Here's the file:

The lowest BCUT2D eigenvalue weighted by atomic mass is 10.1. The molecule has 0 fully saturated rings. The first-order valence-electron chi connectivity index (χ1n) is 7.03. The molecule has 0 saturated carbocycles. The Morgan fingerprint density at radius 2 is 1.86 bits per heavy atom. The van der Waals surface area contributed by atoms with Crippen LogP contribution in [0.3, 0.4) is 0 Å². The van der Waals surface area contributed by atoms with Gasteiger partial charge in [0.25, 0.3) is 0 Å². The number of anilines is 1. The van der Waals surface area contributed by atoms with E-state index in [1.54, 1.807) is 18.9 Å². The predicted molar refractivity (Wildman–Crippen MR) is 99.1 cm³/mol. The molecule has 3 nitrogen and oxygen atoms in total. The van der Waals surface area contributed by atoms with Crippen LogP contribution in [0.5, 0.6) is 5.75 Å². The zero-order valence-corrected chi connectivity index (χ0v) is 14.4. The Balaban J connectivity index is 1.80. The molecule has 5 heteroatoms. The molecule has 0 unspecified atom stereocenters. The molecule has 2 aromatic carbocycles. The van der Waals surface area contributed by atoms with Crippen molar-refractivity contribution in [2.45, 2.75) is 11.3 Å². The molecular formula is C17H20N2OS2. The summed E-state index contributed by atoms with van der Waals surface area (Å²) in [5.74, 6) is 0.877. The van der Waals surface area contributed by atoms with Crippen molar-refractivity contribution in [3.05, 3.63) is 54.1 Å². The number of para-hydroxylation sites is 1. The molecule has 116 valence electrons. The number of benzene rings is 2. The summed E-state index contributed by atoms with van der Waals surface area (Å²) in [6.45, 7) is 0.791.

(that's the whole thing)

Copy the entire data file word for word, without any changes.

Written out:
The lowest BCUT2D eigenvalue weighted by atomic mass is 10.1. The molecule has 0 fully saturated rings. The first-order valence-electron chi connectivity index (χ1n) is 7.03. The molecule has 0 saturated carbocycles. The Morgan fingerprint density at radius 2 is 1.86 bits per heavy atom. The van der Waals surface area contributed by atoms with Crippen LogP contribution in [0.3, 0.4) is 0 Å². The van der Waals surface area contributed by atoms with Gasteiger partial charge in [0.25, 0.3) is 0 Å². The number of anilines is 1. The van der Waals surface area contributed by atoms with E-state index in [1.54, 1.807) is 18.9 Å². The predicted molar refractivity (Wildman–Crippen MR) is 99.1 cm³/mol. The molecule has 3 nitrogen and oxygen atoms in total. The van der Waals surface area contributed by atoms with Crippen LogP contribution in [0.5, 0.6) is 5.75 Å². The zero-order valence-corrected chi connectivity index (χ0v) is 14.4. The Balaban J connectivity index is 1.80. The molecule has 5 heteroatoms. The molecule has 0 unspecified atom stereocenters. The molecule has 2 aromatic carbocycles. The van der Waals surface area contributed by atoms with Crippen molar-refractivity contribution in [2.45, 2.75) is 11.3 Å². The molecular formula is C17H20N2OS2. The summed E-state index contributed by atoms with van der Waals surface area (Å²) in [5.74, 6) is 0.877. The van der Waals surface area contributed by atoms with Crippen molar-refractivity contribution in [3.05, 3.63) is 54.1 Å². The number of para-hydroxylation sites is 1. The molecule has 116 valence electrons. The number of benzene rings is 2. The summed E-state index contributed by atoms with van der Waals surface area (Å²) in [6.45, 7) is 0.791.